DENVER — If you can think back to the day before Wednesday's snow storm, you'll recall it was a toasty 78 degrees. For a few days, it started to feel like spring and many gardens along the Front Range started to respond to the warm weather.
Then, in one day, a 50 degree drop left a lot of gardeners in Denver worried for their flower beds, bushes, and trees. Their question - did the storm harm my plants?
The folks over at Denver Botanic Gardens have some answers.
Sonya Anderson has been a horticulturalist at the Denver Botanic Gardens for 12 years. 9NEWS caught up with her on Thursday afternoon.
9NEWS: How bad was Wednesday's snow storm?
Anderson: For the most part, I don’t think it was too bad. Even though we went down to below freezing temperatures, it’s still fine for the majority of things that we have outside in the garden. They can take this kind of weather.
Was the storm harmful for fragile plants like tulips and hyacinths?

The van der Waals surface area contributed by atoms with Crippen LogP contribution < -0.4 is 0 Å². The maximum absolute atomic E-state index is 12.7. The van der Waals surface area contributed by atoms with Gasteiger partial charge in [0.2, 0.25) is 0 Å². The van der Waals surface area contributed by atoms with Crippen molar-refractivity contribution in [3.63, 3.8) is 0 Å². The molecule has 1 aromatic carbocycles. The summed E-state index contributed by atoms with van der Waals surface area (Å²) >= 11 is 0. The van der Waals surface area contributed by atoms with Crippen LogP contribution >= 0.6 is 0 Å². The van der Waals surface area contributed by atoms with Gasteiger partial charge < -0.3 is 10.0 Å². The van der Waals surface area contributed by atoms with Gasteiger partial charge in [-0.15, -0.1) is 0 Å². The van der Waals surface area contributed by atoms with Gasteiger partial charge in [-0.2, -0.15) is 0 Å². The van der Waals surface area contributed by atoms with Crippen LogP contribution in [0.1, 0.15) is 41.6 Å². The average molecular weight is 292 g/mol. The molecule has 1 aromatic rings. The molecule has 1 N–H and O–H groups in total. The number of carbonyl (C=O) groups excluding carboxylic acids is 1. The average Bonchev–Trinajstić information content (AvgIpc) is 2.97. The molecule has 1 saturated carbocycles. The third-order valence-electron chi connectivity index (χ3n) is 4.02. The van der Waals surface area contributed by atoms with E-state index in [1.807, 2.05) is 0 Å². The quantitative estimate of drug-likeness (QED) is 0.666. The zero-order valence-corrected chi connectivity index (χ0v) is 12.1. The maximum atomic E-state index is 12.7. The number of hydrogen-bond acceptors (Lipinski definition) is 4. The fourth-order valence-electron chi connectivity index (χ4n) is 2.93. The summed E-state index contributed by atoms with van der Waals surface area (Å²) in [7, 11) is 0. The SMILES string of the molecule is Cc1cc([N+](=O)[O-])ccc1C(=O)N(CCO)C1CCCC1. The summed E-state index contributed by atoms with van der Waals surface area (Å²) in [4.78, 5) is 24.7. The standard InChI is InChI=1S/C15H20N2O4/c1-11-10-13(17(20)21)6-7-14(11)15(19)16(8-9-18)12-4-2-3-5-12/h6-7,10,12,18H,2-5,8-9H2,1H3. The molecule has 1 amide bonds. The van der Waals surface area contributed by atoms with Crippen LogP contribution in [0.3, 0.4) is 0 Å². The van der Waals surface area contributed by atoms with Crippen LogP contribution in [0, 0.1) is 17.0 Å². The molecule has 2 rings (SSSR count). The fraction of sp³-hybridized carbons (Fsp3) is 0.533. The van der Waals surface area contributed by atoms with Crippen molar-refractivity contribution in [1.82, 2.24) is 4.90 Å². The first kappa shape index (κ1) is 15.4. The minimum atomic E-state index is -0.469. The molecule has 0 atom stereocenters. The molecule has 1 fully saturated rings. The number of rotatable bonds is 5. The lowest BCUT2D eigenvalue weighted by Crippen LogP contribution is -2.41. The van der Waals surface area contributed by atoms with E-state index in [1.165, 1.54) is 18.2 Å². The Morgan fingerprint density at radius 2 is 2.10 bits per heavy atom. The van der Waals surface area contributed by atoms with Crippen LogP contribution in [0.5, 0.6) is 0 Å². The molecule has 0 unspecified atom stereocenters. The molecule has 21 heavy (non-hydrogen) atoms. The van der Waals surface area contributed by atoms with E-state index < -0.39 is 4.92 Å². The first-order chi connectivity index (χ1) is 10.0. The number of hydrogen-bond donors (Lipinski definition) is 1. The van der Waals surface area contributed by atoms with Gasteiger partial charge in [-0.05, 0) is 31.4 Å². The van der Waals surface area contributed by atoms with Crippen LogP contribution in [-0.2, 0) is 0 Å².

Anderson: The tulips and the daffodils don’t mind it because they come from parts of the world where it’s cold and snowy. Actually, the moisture is good for them and the drop in temperature is good because that prolongs the bloom. If it’s hot they blow through the bloom fast.
What about blooms on trees?
Anderson: For the ones that already started to bloom, it’s going to shorten their bloom a little bit. But if the buds are still closed, then that protects the flower from the cold, so those will probably be fine.
Why are tree's blooms negatively affected when flowers are benefiting?
Anderson: If the flowers on trees were open, it's likely that the reproductive parts of the flower got burned in the cold. So we probably won’t get a whole lot of flowers or fruit this year from those. It’s fine for the tree, it doesn’t kill the tree, the tree is still fine, we just don’t get the bloom and you won’t get as much fruit if it's a fruit tree.
Any advice for gardeners who are still worried?
Anderson: Enjoy it! It's Colorado weather. The plants can handle it and so can we!
In the case of another big storm, concerned gardeners can e-mail their questions to firstname.lastname@example.org for tips from local, knowledgeable volunteers.
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